Well, it is if you're Erica Jong, according to her article Mother Madness, which appeared in the Wall Street Journal...
Well, it is if you're Erica Jong, according to her article Mother Madness, which appeared in the Wall Street Journal earlier this week. Sort of. After I initially read this article a few days ago, I clicked around the web to absorb other opinions. I didn't take the article as literally saying that parents who practice attachment parenting are prisoners. Take this, for example:
Attachment parenting, especially when combined with environmental correctness, has encouraged female victimization. Women feel not only that they must be ever-present for their children but also that they must breast-feed, make their own baby food and eschew disposable diapers. It's a prison for mothers, and it represents as much of a backlash against women's freedom as the right-to-life movement.Okay, so she did say "It's a prison for mothers," but I'm not an extremist. And I feel Jong discussed attachment parenting in the extreme form -- all or nothing. You either breastfeed, co-sleep, wear your baby, meet her every need, never put her down if she's crying, etc., or you're not practicing attachment parenting. And in that respect, I agree. Putting an intense amount of pressure on oneself to do it ALL is...well, too much. That can feel like a prison. I interpreted her article as a feminist perspective on parenting, mothering, responsibility, etc. Sure, attachment parenting was the central theme, but it's also the "big thing" right now, or so it seems. You could substitute many forms of intense parenting and I think the message would be the same. Jong's voice is quite strong and I don't always love her comments on certain situations, but I agree very strongly with her take home message:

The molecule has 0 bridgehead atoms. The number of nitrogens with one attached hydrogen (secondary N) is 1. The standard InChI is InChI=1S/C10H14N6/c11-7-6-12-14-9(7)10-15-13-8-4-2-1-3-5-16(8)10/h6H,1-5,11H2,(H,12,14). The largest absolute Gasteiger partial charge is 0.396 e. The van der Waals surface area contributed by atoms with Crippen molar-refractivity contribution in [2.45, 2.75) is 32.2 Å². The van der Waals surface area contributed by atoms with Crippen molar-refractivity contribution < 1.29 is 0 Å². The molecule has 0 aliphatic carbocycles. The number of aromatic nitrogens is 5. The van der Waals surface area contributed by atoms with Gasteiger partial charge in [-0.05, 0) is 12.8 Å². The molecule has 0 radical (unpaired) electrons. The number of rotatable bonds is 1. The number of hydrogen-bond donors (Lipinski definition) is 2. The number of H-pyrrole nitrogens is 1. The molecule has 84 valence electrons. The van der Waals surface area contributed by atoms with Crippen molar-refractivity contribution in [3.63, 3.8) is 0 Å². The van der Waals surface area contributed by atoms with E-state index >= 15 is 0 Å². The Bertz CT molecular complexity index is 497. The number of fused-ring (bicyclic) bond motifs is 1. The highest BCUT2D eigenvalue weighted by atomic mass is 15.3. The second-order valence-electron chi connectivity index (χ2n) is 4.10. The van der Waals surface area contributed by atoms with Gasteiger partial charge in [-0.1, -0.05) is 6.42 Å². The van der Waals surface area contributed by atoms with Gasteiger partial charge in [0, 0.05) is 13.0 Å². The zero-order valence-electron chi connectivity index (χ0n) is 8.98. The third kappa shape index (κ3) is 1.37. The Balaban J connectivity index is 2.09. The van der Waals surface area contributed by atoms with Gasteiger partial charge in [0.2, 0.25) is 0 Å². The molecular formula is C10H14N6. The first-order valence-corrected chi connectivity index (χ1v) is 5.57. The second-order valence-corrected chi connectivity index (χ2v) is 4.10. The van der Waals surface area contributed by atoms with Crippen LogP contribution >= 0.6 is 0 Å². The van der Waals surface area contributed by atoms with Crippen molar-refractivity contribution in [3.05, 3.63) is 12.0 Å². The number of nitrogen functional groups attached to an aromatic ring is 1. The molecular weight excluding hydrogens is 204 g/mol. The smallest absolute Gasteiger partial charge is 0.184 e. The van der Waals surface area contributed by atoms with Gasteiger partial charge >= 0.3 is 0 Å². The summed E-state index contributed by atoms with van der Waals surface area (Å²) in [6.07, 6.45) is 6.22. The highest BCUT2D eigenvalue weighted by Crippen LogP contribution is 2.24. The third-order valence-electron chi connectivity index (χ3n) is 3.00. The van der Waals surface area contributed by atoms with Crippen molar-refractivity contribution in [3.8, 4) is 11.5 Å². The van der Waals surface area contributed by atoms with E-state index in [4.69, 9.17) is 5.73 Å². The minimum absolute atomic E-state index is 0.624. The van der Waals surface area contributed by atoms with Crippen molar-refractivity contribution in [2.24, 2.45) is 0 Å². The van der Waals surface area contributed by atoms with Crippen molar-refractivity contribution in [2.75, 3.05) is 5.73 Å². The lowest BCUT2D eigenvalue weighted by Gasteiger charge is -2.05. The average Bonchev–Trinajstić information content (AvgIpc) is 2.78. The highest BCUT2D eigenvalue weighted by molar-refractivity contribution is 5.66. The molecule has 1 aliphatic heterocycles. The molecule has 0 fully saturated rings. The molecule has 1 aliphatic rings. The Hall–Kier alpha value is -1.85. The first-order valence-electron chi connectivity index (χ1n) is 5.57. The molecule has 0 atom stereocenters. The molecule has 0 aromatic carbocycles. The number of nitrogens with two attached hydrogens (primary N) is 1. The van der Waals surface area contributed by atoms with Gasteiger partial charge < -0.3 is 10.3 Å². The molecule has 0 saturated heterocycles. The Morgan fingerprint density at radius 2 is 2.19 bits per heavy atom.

We need to be released from guilt about our children, not further bound by it. We need someone to say: Do the best you can. There are no rules.As I said in a post I wrote about Resources for Infant Educarers, I think parenting is all about doing what your child needs and what you're capable of doing. And in my opinion, even though she presented the view quite strongly, that's pretty much what Jong conveyed. What do you think? How did you interpret Jong's article in the Wall Street Journal?